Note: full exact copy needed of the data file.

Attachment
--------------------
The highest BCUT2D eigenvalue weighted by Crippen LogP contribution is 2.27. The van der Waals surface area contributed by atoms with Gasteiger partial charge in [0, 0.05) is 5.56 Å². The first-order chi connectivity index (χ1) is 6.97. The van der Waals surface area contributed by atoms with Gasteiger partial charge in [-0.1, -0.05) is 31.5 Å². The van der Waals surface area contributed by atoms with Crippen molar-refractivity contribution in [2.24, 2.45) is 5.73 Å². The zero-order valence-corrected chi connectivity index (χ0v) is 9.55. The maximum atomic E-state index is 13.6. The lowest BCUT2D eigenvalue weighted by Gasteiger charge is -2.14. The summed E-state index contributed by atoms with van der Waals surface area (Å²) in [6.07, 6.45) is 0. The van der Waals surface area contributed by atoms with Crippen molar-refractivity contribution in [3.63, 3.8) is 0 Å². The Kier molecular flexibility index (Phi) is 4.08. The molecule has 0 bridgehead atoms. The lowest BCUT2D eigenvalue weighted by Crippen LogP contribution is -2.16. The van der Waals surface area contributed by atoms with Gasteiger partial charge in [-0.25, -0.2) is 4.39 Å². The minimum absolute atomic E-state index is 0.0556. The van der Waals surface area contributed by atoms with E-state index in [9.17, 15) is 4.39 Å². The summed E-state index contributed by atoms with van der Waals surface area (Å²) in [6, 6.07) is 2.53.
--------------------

The highest BCUT2D eigenvalue weighted by Crippen LogP contribution is 2.27. The van der Waals surface area contributed by atoms with Gasteiger partial charge in [0, 0.05) is 5.56 Å². The first-order chi connectivity index (χ1) is 6.97. The van der Waals surface area contributed by atoms with Gasteiger partial charge in [-0.1, -0.05) is 31.5 Å². The van der Waals surface area contributed by atoms with Crippen molar-refractivity contribution in [2.24, 2.45) is 5.73 Å². The zero-order valence-corrected chi connectivity index (χ0v) is 9.55. The maximum atomic E-state index is 13.6. The lowest BCUT2D eigenvalue weighted by Gasteiger charge is -2.14. The summed E-state index contributed by atoms with van der Waals surface area (Å²) in [6.07, 6.45) is 0. The van der Waals surface area contributed by atoms with Crippen molar-refractivity contribution in [3.63, 3.8) is 0 Å². The Kier molecular flexibility index (Phi) is 4.08. The molecule has 0 bridgehead atoms. The lowest BCUT2D eigenvalue weighted by Crippen LogP contribution is -2.16. The van der Waals surface area contributed by atoms with Gasteiger partial charge in [-0.25, -0.2) is 4.39 Å². The minimum absolute atomic E-state index is 0.0556. The van der Waals surface area contributed by atoms with E-state index in [9.17, 15) is 4.39 Å². The summed E-state index contributed by atoms with van der Waals surface area (Å²) in [6, 6.07) is 2.53.